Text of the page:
Thermochemical water splitting uses chemicals such as bromine or iodine, assisted by heat. This causes the water molecule to split. It takes several steps—usually three—to accomplish this entire process.

Photoelectrochemical processes use two types of electrochemical systems to produce hydrogen. One uses soluble metal complexes as a catalyst, while the other uses semiconductor surfaces. When the soluble metal complex dissolves, the complex absorbs solar energy and produces an electrical charge that drives the water splitting reaction. This process mimics photosynthesis.

The other method uses semiconducting electrodes in a photochemical cell to convert optical energy into chemical energy. The semiconductor surface serves two functions, to absorb solar energy and to act as an electrode. Light-induced corrosion limits the useful life of the semiconductor.

Researchers at the University of Tennessee and U.S. Department of Energy's (DOE) Oak Ridge National Laboratory are researching ways to use photosynthesis to produce hydrogen from sunlight. The researchers extracted two photosynthetic complexes from spinach plants; called Photosystem I and Photosystem II. The two work together to produce carbohydrates for the plant. By attaching platinum atoms to the Photosystem I complexes, the researchers were able to produce hydrogen from visible light. Unfortunately, the process required the use of an added chemical that makes the overall process impractical, but the achievement shows potential. The researchers are working to combine the platinum-Photosystem I complexes with the Photosystem II complexes, forming a molecular system that can convert light and water directly into hydrogen, without help from an added chemical.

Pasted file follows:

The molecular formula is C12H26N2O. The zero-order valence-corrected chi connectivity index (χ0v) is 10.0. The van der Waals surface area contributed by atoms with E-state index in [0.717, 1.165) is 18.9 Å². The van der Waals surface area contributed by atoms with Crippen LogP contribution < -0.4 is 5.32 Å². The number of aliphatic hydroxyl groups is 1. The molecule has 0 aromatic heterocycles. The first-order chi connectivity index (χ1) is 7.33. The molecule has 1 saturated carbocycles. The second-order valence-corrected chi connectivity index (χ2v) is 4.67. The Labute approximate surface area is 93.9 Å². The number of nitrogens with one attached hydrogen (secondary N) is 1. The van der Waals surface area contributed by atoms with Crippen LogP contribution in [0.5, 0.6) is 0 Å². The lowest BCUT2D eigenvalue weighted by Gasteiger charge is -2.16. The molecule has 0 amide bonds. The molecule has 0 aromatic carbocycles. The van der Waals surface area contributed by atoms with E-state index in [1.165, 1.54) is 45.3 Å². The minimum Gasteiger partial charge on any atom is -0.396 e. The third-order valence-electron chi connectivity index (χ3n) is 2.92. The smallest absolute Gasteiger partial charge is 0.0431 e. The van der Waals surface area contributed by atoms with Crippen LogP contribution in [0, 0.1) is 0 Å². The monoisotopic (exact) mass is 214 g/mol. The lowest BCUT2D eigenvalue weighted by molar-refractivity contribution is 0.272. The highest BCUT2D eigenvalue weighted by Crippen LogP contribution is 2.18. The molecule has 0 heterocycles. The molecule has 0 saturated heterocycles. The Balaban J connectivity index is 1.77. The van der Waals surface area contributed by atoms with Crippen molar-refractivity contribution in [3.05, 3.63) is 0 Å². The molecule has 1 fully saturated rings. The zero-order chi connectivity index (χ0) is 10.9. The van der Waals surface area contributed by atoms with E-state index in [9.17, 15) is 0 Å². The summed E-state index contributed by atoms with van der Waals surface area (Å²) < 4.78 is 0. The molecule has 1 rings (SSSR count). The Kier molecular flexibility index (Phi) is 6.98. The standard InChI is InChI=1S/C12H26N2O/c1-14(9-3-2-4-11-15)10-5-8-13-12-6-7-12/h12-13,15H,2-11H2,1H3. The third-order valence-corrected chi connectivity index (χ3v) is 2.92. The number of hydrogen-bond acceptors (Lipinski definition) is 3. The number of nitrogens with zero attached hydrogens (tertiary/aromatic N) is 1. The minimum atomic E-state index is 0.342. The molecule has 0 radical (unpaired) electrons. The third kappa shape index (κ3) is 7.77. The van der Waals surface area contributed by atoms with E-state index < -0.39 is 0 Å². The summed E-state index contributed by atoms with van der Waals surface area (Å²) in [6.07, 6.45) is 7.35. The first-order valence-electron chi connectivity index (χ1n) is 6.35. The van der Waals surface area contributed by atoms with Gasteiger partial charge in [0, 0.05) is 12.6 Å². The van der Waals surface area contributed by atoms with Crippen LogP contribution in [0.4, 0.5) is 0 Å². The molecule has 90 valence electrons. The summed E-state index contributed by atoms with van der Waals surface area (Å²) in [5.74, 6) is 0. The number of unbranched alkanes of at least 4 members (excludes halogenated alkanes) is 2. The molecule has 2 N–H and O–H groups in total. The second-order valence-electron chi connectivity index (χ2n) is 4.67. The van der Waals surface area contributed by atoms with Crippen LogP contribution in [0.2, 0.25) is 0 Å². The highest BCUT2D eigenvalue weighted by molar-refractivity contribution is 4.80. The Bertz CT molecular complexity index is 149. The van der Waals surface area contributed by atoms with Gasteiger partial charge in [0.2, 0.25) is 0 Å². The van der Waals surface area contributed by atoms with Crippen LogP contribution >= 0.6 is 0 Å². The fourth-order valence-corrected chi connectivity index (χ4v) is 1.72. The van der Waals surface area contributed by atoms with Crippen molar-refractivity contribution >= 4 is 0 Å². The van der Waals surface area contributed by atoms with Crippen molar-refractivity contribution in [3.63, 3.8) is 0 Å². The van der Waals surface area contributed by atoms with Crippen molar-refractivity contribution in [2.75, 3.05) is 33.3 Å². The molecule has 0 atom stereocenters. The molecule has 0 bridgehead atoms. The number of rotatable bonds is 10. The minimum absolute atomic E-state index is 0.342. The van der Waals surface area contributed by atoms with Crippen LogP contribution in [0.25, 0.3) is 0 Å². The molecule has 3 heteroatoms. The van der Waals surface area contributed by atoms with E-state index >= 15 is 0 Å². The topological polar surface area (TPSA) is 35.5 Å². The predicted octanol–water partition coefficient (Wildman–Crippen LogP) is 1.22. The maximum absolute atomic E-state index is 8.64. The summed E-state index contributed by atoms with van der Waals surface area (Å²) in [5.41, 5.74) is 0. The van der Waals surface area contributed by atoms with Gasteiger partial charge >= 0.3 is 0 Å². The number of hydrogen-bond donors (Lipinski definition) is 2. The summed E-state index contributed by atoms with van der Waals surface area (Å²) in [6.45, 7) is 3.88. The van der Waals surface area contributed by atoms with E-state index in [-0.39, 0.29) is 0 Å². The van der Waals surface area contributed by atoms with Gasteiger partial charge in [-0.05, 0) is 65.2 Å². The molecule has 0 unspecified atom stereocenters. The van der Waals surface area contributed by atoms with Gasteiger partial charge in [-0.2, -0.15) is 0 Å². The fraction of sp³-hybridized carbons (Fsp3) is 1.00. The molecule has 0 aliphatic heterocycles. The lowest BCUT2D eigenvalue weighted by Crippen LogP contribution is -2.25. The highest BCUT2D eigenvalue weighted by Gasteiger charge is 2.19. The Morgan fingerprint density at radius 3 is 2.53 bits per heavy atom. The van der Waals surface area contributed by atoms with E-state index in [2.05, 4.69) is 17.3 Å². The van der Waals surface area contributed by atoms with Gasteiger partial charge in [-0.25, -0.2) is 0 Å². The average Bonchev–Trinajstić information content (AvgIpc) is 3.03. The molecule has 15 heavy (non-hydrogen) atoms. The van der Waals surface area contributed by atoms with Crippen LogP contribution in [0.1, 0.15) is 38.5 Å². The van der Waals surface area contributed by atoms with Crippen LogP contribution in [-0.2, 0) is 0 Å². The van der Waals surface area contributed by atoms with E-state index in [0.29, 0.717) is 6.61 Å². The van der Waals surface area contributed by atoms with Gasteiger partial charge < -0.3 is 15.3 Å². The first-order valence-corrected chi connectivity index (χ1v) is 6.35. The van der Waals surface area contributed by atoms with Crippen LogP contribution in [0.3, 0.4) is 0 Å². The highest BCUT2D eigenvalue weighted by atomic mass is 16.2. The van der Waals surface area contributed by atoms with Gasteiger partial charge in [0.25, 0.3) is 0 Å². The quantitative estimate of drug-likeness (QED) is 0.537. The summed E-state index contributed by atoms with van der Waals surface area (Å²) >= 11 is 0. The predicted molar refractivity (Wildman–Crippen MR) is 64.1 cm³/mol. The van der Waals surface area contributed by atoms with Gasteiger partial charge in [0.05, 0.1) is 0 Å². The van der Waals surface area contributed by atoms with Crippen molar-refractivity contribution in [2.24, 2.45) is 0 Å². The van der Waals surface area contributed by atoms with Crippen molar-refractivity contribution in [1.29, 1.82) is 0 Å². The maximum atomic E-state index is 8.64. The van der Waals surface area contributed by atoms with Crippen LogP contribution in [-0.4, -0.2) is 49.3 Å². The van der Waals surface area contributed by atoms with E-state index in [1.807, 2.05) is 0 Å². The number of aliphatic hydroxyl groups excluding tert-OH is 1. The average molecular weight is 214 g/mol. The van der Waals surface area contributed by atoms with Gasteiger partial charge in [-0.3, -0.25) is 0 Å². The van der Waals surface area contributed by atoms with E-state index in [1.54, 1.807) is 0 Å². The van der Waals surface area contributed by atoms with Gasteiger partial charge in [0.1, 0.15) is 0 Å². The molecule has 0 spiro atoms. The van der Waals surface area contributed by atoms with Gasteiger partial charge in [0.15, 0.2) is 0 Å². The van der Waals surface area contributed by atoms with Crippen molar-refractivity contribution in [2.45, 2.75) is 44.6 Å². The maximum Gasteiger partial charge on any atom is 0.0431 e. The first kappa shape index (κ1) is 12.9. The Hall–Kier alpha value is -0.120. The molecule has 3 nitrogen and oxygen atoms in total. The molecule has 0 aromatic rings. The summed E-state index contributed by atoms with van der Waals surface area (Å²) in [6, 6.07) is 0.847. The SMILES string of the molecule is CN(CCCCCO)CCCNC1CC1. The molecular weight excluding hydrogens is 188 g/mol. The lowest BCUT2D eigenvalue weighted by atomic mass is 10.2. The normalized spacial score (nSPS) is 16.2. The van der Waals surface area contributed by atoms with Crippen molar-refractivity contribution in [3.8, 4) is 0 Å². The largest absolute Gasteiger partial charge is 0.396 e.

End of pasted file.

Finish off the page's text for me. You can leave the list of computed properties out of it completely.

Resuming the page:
Biological and photobiological processes can use algae and bacteria to produce hydrogen. Under specific conditions, the pigments in certain types of algae absorb solar energy. The enzyme in the cell acts as a catalyst to split the water molecules. Some bacteria are also capable of producing hydrogen, but unlike algae they require a substrate to grow on. The organisms not only produce hydrogen, but can clean up pollution as well.

Research funded by US Defense has led to the discovery of a mechanism to produce significant quantities of hydrogen from algae. Scientists have known for decades that algae produce trace amounts of hydrogen, but had not found a feasible method to increase the production of hydrogen. Scientists from the University of California, Berkeley, and the National Renewable Energy Laboratory found the key. After allowing the algae culture to grow under normal conditions, the research team deprived it of both sulfur and oxygen, causing it to switch to an alternate metabolism that generates hydrogen. After several days of generating hydrogen, the algae culture was returned to normal conditions for a few days, allowing it to store up more energy. The process could be repeated many times. Producing hydrogen from algae could eventually provide a cost-effective and practical means to convert sunlight into hydrogen.

Another source of hydrogen produced through natural processes is methane and ethanol. Methane (CH4) is a component of "biogas" that is produced by anaerobic bacteria. Anaerobic bacteria occur widely throughout the environment. They break down or "digest" organic material in the absence of oxygen and produce biogas as a waste product. Sources of biogas include landfills, and livestock waste and municipal sewage treatment facilities. Methane is also the principal component of "natural gas" (a major heating and power plant fuel) produced by anaerobic bacteria eons ago. Ethanol is produced by the fermentation of biomass. Most fuel ethanol produced in the United States is made from corn.

Chemical engineers at the University of Wisconsin-Madison have developed a process to produce hydrogen from glucose, a sugar produced by many plants. The process shows particular promise because it occurs at relatively low temperatures, and can produce fuel-cell-grade hydrogen in a single step. Glucose is manufactured in vast quantities from corn starch, but can also be derived from sugar beets.


Post a Comment

<< Home